“I only have the material that is public, which is Parks Canada has stopped considering this,” he said during the Aug. 9 council meeting. “As far as I’m concerned, the evidence before the public is that this is closed.”

In response to Parks Canada’s statement to the Outlook this week quashing both gondola proposals, Poole said he was grateful for the federal agency’s clarity on the matter, noting this will be helpful to Banff town council with the ARP.

“We are subordinate legally to Parks Canada and we need to understand our role to protect the independent municipality status of Banff for our residents,” he said.

Jan said the Town of Banff has been provided with relevant documentation that clearly confirms Parks Canada is open to receiving a second gondola proposal for a Town to Norquay Base gondola. 

She said she did not feel comfortable sharing the documentation with the Outlook because it is private.

She said the documentation makes clear Parks Canada has had several constructive meetings with Liricon on the process for submitting a second gondola proposal, noting a review of the timeline was included.

“Finally, this documentation also makes clear Parks Canada’s need for a gondola terminus to be included in the ARP before Norquay submits a second gondola proposal,” she said.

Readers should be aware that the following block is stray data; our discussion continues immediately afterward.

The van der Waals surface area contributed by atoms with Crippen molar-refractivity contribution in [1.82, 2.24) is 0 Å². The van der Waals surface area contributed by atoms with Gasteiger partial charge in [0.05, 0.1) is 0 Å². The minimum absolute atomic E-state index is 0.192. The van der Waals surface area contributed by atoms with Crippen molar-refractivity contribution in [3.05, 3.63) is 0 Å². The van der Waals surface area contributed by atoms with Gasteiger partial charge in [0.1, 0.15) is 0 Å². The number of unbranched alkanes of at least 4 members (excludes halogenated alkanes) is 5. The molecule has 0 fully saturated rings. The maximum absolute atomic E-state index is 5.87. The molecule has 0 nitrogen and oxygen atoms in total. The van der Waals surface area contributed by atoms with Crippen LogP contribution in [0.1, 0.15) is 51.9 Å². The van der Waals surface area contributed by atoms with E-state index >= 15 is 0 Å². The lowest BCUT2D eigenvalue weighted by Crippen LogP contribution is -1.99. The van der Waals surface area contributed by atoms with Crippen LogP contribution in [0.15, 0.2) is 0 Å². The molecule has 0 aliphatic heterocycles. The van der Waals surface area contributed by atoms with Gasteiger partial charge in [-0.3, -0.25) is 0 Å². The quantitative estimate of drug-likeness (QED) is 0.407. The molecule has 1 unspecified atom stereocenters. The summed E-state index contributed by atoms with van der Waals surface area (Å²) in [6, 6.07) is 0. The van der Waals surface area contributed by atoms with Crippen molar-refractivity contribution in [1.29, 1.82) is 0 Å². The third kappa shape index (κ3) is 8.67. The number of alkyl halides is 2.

“Councillor Poole’s notice of motion is nonsense and a back-door means of trying to avoid a fulsome consultation on a second gondola proposal with relevant government agencies and our community.”

But prominent environmentalist and Banff resident Harvey Locke, a former lawyer and co-founder of the Yellowstone to Yukon (Y2Y) Conservation Initiative, said there is no evidence before the public to support Liricon’s assertions Parks is open to a gondola.

At Banff town council’s Aug. 9 meeting, Locke called on council to back Poole’s motion to scrap a gondola terminus from the ARP for the train station lands, noting Parks Canada has outright rejected a gondola.

He said council must conform with Parks Canada’s decisions under the Town of Banff incorporation agreement and management plan, which give the federal agency authority over land use matters in the townsite.

“It’s not appropriate for the Town to take any step that says to the federal government ‘we’re not paying attention to your decisions under your management plan,'” he said.

Unless there is communication from Parks Canada to the Town of Banff on the Waterous’ second gondola proposal, Locke said council must consider it hearsay and exclude it from further consideration.